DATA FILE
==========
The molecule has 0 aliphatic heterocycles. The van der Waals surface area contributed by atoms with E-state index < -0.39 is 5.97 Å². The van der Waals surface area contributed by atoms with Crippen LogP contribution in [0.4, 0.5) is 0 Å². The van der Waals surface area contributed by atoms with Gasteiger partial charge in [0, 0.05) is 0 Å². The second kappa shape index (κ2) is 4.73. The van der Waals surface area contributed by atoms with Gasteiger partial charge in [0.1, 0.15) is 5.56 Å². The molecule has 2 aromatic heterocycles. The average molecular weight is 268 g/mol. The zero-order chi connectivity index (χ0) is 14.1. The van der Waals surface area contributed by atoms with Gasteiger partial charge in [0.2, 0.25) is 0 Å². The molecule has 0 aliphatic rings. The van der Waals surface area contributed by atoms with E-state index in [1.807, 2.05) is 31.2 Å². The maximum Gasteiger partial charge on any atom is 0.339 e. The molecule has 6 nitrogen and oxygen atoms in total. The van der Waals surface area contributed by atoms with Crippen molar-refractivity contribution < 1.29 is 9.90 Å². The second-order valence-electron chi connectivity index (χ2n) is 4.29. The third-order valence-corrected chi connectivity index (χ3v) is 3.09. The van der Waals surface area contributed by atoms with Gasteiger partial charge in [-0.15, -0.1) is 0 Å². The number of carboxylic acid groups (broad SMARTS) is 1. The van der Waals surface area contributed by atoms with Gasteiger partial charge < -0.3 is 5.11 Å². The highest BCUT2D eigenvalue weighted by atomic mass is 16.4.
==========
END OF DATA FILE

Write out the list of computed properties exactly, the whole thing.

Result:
The molecule has 0 aliphatic heterocycles. The van der Waals surface area contributed by atoms with E-state index < -0.39 is 5.97 Å². The van der Waals surface area contributed by atoms with Crippen LogP contribution in [0.4, 0.5) is 0 Å². The van der Waals surface area contributed by atoms with Gasteiger partial charge in [0, 0.05) is 0 Å². The second kappa shape index (κ2) is 4.73. The van der Waals surface area contributed by atoms with Gasteiger partial charge in [0.1, 0.15) is 5.56 Å². The molecule has 2 aromatic heterocycles. The average molecular weight is 268 g/mol. The zero-order chi connectivity index (χ0) is 14.1. The van der Waals surface area contributed by atoms with Gasteiger partial charge in [0.2, 0.25) is 0 Å². The molecule has 0 aliphatic rings. The van der Waals surface area contributed by atoms with E-state index in [1.807, 2.05) is 31.2 Å². The maximum Gasteiger partial charge on any atom is 0.339 e. The molecule has 6 nitrogen and oxygen atoms in total. The van der Waals surface area contributed by atoms with Crippen molar-refractivity contribution < 1.29 is 9.90 Å². The second-order valence-electron chi connectivity index (χ2n) is 4.29. The third-order valence-corrected chi connectivity index (χ3v) is 3.09. The van der Waals surface area contributed by atoms with Gasteiger partial charge in [-0.15, -0.1) is 0 Å². The number of carboxylic acid groups (broad SMARTS) is 1. The van der Waals surface area contributed by atoms with Gasteiger partial charge < -0.3 is 5.11 Å². The highest BCUT2D eigenvalue weighted by atomic mass is 16.4.